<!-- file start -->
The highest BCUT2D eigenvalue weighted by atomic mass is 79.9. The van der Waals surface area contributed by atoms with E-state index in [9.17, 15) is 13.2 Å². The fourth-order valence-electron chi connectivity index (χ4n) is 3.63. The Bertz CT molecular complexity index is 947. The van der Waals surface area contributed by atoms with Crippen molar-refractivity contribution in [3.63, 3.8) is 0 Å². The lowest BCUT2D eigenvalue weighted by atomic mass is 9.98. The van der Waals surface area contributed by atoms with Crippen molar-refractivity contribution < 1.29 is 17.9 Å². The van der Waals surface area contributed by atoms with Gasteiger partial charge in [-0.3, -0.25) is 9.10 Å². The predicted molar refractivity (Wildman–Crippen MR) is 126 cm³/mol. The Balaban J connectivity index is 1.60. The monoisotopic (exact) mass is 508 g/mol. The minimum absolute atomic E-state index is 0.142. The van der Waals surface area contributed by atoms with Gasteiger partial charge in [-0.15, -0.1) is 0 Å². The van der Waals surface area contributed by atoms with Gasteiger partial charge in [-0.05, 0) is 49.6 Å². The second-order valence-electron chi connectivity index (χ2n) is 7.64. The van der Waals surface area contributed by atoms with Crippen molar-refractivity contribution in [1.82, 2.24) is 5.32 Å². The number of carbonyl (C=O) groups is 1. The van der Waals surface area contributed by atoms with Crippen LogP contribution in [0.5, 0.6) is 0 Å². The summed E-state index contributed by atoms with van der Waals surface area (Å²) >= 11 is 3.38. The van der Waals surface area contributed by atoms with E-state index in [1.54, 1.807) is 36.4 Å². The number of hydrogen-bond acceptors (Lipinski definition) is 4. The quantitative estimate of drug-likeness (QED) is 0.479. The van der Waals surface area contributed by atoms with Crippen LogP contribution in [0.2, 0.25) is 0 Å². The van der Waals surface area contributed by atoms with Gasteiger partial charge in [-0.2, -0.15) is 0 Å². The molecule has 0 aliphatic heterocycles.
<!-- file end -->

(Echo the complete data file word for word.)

The highest BCUT2D eigenvalue weighted by atomic mass is 79.9. The van der Waals surface area contributed by atoms with E-state index in [9.17, 15) is 13.2 Å². The fourth-order valence-electron chi connectivity index (χ4n) is 3.63. The Bertz CT molecular complexity index is 947. The van der Waals surface area contributed by atoms with Crippen molar-refractivity contribution in [3.63, 3.8) is 0 Å². The lowest BCUT2D eigenvalue weighted by atomic mass is 9.98. The van der Waals surface area contributed by atoms with Crippen molar-refractivity contribution < 1.29 is 17.9 Å². The van der Waals surface area contributed by atoms with Gasteiger partial charge in [-0.3, -0.25) is 9.10 Å². The predicted molar refractivity (Wildman–Crippen MR) is 126 cm³/mol. The Balaban J connectivity index is 1.60. The monoisotopic (exact) mass is 508 g/mol. The minimum absolute atomic E-state index is 0.142. The van der Waals surface area contributed by atoms with Gasteiger partial charge in [-0.15, -0.1) is 0 Å². The van der Waals surface area contributed by atoms with Gasteiger partial charge in [-0.05, 0) is 49.6 Å². The second-order valence-electron chi connectivity index (χ2n) is 7.64. The van der Waals surface area contributed by atoms with Crippen molar-refractivity contribution in [1.82, 2.24) is 5.32 Å². The number of carbonyl (C=O) groups is 1. The van der Waals surface area contributed by atoms with Crippen LogP contribution in [0.5, 0.6) is 0 Å². The summed E-state index contributed by atoms with van der Waals surface area (Å²) >= 11 is 3.38. The van der Waals surface area contributed by atoms with E-state index in [1.54, 1.807) is 36.4 Å². The number of hydrogen-bond acceptors (Lipinski definition) is 4. The quantitative estimate of drug-likeness (QED) is 0.479. The van der Waals surface area contributed by atoms with Crippen LogP contribution in [0.2, 0.25) is 0 Å². The van der Waals surface area contributed by atoms with Gasteiger partial charge in [-0.2, -0.15) is 0 Å². The molecule has 0 aliphatic heterocycles.